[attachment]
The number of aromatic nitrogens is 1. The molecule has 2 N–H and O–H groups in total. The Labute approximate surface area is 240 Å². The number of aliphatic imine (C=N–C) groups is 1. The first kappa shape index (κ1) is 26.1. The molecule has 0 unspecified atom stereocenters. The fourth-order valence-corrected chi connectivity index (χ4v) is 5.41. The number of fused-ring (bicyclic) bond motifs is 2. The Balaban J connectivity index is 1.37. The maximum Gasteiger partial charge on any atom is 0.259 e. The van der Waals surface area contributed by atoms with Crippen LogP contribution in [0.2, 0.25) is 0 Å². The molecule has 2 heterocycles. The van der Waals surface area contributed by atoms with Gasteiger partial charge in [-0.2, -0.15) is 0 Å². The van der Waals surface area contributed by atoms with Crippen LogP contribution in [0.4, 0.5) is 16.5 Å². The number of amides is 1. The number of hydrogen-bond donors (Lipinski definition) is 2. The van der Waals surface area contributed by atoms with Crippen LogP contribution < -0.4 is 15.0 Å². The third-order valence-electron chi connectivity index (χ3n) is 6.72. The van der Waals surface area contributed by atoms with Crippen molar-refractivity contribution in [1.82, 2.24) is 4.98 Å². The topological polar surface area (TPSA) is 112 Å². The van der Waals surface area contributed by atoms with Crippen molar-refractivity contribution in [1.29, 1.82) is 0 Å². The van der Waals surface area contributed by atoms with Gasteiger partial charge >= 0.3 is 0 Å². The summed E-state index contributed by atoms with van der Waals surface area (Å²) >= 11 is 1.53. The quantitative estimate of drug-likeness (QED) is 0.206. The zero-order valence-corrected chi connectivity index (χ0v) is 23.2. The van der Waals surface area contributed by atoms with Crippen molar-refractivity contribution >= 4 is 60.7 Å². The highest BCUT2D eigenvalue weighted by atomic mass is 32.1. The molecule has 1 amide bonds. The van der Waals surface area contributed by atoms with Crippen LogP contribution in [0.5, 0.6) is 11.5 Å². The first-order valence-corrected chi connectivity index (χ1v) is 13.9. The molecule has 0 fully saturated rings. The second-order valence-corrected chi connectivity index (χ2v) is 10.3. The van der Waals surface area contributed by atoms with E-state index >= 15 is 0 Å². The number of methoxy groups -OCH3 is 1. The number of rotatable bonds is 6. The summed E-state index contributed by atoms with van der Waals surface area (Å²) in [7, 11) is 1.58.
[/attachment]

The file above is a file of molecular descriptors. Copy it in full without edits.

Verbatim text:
The number of aromatic nitrogens is 1. The molecule has 2 N–H and O–H groups in total. The Labute approximate surface area is 240 Å². The number of aliphatic imine (C=N–C) groups is 1. The first kappa shape index (κ1) is 26.1. The molecule has 0 unspecified atom stereocenters. The fourth-order valence-corrected chi connectivity index (χ4v) is 5.41. The number of fused-ring (bicyclic) bond motifs is 2. The Balaban J connectivity index is 1.37. The maximum Gasteiger partial charge on any atom is 0.259 e. The van der Waals surface area contributed by atoms with Crippen LogP contribution in [0.2, 0.25) is 0 Å². The molecule has 2 heterocycles. The van der Waals surface area contributed by atoms with Gasteiger partial charge in [-0.2, -0.15) is 0 Å². The van der Waals surface area contributed by atoms with Crippen LogP contribution in [0.4, 0.5) is 16.5 Å². The number of amides is 1. The number of hydrogen-bond donors (Lipinski definition) is 2. The van der Waals surface area contributed by atoms with Crippen LogP contribution < -0.4 is 15.0 Å². The third-order valence-electron chi connectivity index (χ3n) is 6.72. The van der Waals surface area contributed by atoms with Crippen molar-refractivity contribution in [1.82, 2.24) is 4.98 Å². The topological polar surface area (TPSA) is 112 Å². The van der Waals surface area contributed by atoms with Crippen molar-refractivity contribution in [1.29, 1.82) is 0 Å². The van der Waals surface area contributed by atoms with Gasteiger partial charge >= 0.3 is 0 Å². The summed E-state index contributed by atoms with van der Waals surface area (Å²) >= 11 is 1.53. The quantitative estimate of drug-likeness (QED) is 0.206. The zero-order valence-corrected chi connectivity index (χ0v) is 23.2. The van der Waals surface area contributed by atoms with Crippen molar-refractivity contribution >= 4 is 60.7 Å². The highest BCUT2D eigenvalue weighted by atomic mass is 32.1. The molecule has 1 amide bonds. The van der Waals surface area contributed by atoms with Crippen LogP contribution in [0.5, 0.6) is 11.5 Å². The first-order valence-corrected chi connectivity index (χ1v) is 13.9. The molecule has 0 fully saturated rings. The second-order valence-corrected chi connectivity index (χ2v) is 10.3. The van der Waals surface area contributed by atoms with E-state index >= 15 is 0 Å². The number of methoxy groups -OCH3 is 1. The number of rotatable bonds is 6. The summed E-state index contributed by atoms with van der Waals surface area (Å²) in [7, 11) is 1.58.